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RICHMOND—Governor Ralph Northam today proposed moving up the legalization of simple possession of marijuana to July 1, 2021, nearly three years sooner than previously planned. The Governor also announced he is proposing changes that advance public health protections, set clear expectations for labor protections in the cannabis industry, and begin to seal criminal records immediately. The changes come in the form of amendments to Senate Bill 1406, sponsored by Senators Adam Ebbin and Louise Lucas, and House Bill 2312, sponsored by Majority Leader Charniele Herring, which legalize the adult-use of marijuana in the Commonwealth.
“Our Commonwealth is committed to legalizing marijuana in an equitable way,” said Governor Northam. “Virginia will become the 16th state to legalize marijuana—and these changes will ensure we do it with a focus on public safety, public health, and social justice. I am grateful to the advocates and legislators for their dedicated work on this important issue, and I look forward to this legislation passing next month.”
A report of the Joint Legislative Audit and Review Commission (JLARC) issued in November 2020 found that Black Virginians were more than three times as likely to be arrested for simple possession of marijuana. Data from Virginia courts show that trend has continued since the simple possession of marijuana was “decriminalized,” punishable with a $25 civil fine, on July 1, 2020. Governor Northam said this fact drove his proposal to advance legalization by three years, and that he remains committed to working with legislators and advocates to repair past harm.
Governor Northam proposed the following legislative changes:
“I’m pleased with the improvements the Governor has proposed,” said Delegate Lamont Bagby, Chair of the Virginia Legislative Black Caucus. “We are doing everything possible to repair and redress the harm done to communities of color most impacted by marijuana criminalization—the Virginia Legislative Black Caucus stands in support of the Governor’s amendments because justice must not be delayed.”
“My colleagues and I worked closely with Governor Northam to ensure this bill prioritizes public health and social equity,” said Senator Adam Ebbin. “I look forward to adopting these amendments and passing this important legislation into law.”
“Virginia’s communities of color deserve equity—and that means taking action now to end the disproportionate fines, arrests, and convictions of marijuana offenses,” said Lieutenant Governor Justin Fairfax. “I am proud of the work to improve this bill for all of the people we serve, and I look forward to this legislation becoming law.”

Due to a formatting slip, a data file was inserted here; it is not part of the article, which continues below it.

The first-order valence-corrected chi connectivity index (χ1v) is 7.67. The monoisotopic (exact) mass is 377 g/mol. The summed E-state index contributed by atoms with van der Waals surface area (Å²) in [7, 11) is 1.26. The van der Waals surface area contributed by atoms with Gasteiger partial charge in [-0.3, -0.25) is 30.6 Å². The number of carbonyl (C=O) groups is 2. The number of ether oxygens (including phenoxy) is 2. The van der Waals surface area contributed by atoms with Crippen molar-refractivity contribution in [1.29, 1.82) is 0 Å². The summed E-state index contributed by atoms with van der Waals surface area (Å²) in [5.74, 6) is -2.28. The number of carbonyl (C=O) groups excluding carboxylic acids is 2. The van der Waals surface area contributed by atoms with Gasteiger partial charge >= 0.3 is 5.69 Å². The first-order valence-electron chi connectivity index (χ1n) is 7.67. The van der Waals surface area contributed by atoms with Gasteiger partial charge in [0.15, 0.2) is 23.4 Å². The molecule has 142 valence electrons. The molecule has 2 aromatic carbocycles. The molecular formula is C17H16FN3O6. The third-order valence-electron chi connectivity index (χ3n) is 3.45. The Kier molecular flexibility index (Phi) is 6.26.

“The Governor’s amendments are another step towards ending the targeting of minority communities over marijuana-related offenses and enacting a framework for the legal sale and use of cannabis,” said Speaker Eileen Filler-Corn. “I’m grateful to Governor Northam, my colleagues, and all the advocates who worked so hard on this important legislation.”
“Governor Northam’s amendments will stop the disparate enforcement of marijuana laws beginning this summer, while also focusing on public safety and educating our youth,” said Leader Charniele Herring. “This is a very important step for equity, and I’m grateful for the Governor’s leadership.”
“Governor Northam has listened carefully to each of our concerns and addressed them fully,” said Senator Mamie Locke. “In Virginia, we are legalizing marijuana in the right way.”
“Virginia is one step closer to legalizing marijuana on July 1, 2021,” said Senator Louise Lucas. “Following the example of several other states, the Governor’s amendments allow us to set up a safe, regulated, and equitable market while immediately protecting communities of color.”
“These amendments provide needed support and training to law enforcement and address concerns I originally had about the legislation,” said Senator Richard Stuart.
“It’s important that as we take our time to thoughtfully stand up this industry, we also provide clarity and don’t confuse Virginians by punishing them for something that will now be legal,” said Senator Jill Vogel. “These amendments do just that.”
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